DARTH VADER’s quotation from the first Star Wars film, "I find your lack of faith disturbing", is now being printed on a mug. It might have formed the basis of the Church’s response to the decision by the DCM ad agency not to show the Lord’s Prayer advertisement before the latest Star Wars film. Yet in the midst of the row, there is an unconscious agreement between the two parties. The agency is saying, in effect, that prayer is no longer the norm, and therefore cannot be shown without the risk of offending cinemagoers. The content of the ad suggests the exact opposite, showing ordinary people (the Archbishop of Canterbury would probably like to be included in this category) in normal situations, each with a phrase from the prayer spoken in voiceover. At a deeper level, however, the existence of such an advert suggests that the Church acknowledges that prayer is increasingly uncommon in the UK, and therefore needs promoting.
Much has been said about the place of the Established Church in recent days, but this ban should not be taken too personally. Overheard in a Bristol pharmacy on Monday: "I suppose, though, it’s good that they banned it. Otherwise we’d get all those Muslim prayers next." The chances are that the agency ban — whenever introduced — was to protect it from approaches by less mainstream bodies. The ban stems from fear and ignorance, but was not devised with the C of E in mind.
The Church has not been able to decide how to deal with these sorts of attacks. Should it unite with other faiths, as when Lord Williams was archbishop? Or seek to distance itself from them and stress its English history, as it seems to be doing of late? In reality, it might not have much of a say in the matter. As the Preacher to the Papal Household, Fr Raniero Cantalamessa, told Synod members on Tuesday in relation to Christian unity: "Our persecutors already see us as one." What should most trouble church communicators is an inability to distinguish between good and bad religion.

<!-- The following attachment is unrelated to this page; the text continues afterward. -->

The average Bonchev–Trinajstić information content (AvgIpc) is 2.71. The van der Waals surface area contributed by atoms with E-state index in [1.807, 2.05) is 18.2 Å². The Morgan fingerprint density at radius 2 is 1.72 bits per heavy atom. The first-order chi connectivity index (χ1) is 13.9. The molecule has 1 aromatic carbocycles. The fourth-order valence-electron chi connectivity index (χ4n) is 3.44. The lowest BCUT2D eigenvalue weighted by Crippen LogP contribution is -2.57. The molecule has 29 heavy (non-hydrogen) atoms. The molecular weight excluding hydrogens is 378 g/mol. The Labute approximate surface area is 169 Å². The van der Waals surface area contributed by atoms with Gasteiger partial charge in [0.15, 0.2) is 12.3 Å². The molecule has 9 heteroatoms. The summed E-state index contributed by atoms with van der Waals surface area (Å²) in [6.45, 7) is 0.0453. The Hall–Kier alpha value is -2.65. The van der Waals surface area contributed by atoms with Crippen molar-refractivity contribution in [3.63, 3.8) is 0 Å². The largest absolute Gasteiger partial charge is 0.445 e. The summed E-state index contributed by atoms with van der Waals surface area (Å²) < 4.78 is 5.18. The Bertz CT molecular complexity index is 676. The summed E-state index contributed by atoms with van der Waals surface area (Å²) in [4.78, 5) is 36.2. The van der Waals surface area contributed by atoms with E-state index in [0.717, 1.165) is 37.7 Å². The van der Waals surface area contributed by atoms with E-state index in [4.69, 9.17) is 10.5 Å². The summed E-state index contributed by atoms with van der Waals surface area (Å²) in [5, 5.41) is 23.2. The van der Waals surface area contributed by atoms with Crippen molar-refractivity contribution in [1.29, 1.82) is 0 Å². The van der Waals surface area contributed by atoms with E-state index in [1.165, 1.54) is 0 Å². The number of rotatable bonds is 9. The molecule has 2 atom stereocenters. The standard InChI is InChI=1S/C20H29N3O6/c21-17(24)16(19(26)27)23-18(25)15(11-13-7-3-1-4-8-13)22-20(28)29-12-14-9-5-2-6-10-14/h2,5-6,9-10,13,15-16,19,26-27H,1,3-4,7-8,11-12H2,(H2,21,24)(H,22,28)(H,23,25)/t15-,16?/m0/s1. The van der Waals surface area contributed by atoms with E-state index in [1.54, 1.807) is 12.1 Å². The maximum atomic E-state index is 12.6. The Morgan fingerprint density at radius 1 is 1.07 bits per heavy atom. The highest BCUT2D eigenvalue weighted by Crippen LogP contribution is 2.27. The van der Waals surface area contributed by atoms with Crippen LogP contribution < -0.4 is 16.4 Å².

WHILE thinking about evangelism, we return to the report Talking Jesus, discussed by the General Synod this week, and what it says about the degree of ignorance about Christ in the prevailing culture. Of those surveyed, 22 per cent thought Jesus was fictional and another 18 per cent were unsure. The challenge might be greater than has been thought. The old jewellery-shop anecdote is well known: "Do you want a plain cross, or one with a little man on it?", overheard in places as far apart as New York and Nuneaton. We now hear of a student on a prestigious art-history course in the UK. The class was shown an Old Master. "Who’s that?" the student asked. When the cross and the crown of thorns were pointed out to her as possible clues, she replied: "Oh, well, it could have been just some random skinny guy."